We are not clear-cut people. But neither are we oblivious. Addressing it sooner, rather than later, gave us an opportunity to begin the process of re-foresting, and diversification, while we’re still young enough to make an impact. 

Most loggers will not consider small parcels. Small is, apparently, less than ten acres. They’re also not thrilled about logging on steep slopes—and our trees form the toe-line of the steep hills to the west. Rick and I went about our business while we awaited the bids from local tree outfits. In short order, we found ourselves dealing with just one company. In the meantime, we were still gardening, caring for trees we’d planted and building a quonset shed for our equipment. When the offer finally came in, it was acceptable, except for the time frame. They wanted a two year window for their work. We countered, offering generous incentives for an earlier window. They said they’d consider it and get back to us. Then they stopped taking our calls.

Then, in late August, Rick had a ladder accident on the shed job. Not a little accident. He broke off the bottom end of the tibia and pulverized about five inches of the fibula. Major surgical reconstruction, lots of hardware, and a guaranteed 3-5 months, flat on his back. He had to build new bone. He was despondent. Not only wouldn’t the shed get finished, but we’d made no progress on all the larger issues on the property.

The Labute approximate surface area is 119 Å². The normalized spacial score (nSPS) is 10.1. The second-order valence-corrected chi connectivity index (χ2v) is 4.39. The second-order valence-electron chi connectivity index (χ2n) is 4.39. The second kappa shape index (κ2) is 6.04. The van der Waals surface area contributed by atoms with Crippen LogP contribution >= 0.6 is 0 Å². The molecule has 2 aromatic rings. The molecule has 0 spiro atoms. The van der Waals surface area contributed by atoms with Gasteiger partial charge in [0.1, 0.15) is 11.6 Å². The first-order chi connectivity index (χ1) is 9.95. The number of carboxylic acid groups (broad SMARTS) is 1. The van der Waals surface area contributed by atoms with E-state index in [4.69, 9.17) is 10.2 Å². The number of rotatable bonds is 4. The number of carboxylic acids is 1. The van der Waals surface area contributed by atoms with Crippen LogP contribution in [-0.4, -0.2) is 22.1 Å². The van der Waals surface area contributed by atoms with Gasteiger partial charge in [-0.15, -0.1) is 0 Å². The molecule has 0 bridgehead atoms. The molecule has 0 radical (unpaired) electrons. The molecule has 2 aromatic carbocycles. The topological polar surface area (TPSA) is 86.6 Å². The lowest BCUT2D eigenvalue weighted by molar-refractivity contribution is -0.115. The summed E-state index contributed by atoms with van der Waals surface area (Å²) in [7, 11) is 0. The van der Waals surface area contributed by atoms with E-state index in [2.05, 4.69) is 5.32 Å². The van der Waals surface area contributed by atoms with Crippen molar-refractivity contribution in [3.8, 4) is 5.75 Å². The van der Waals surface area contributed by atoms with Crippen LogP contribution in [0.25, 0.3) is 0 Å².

At the same time, we were dealing with family obligations, and my mother was ill. It was not a good time.

Other than caring for Rick’s convalescent needs there didn’t seem to be much I could do to move things forward. Thankfully, because of the power of the internet, I was able to research other logging options. And I found one. A solo operator who logged “the old-fashioned way,” and who was not hostile to our request that he log so as to save any and all deciduous trees that were mixed in with the pines. We walked the property and I explained our long range objective to reforest with a diversified deciduous blend of trees. He was on board—and he was available to start in the late fall. Rick’s relief was palpable. We signed.

Rick’s superpower is healing. His ankle is nearly back to pre-accident performance. We are back working on the property—and, once the snow is gone, preparing to finish the shed. Once Rick was mended, I could take some time to spend with my Mum, who is also, now on the mend.

In a couple of weeks the logging will be complete, and in time for this season’s tree planting. Even better, those Red Pines were peppered with volunteer maples. And hidden in the lower Scots Pines were a dozen or so mature, American Black Cherry trees. Though it looks a bit rough, there are enough standing trees that it has an almost park-like appearance. We still have plenty of re-planting to do, but we are wildly pleased with the results. In just a couple of years, you won’t be able to tell we logged at all.

Turns out, our decisions, and the end result, were not so clear-cut.

* As we look around, it’s clear that Northern Michigan’s conifers are in trouble. Now that we know what to look for, we see sick trees everywhere. Though we’re thrilled to have solved our own blight issues, this is not a problem that is going away soon, or at all.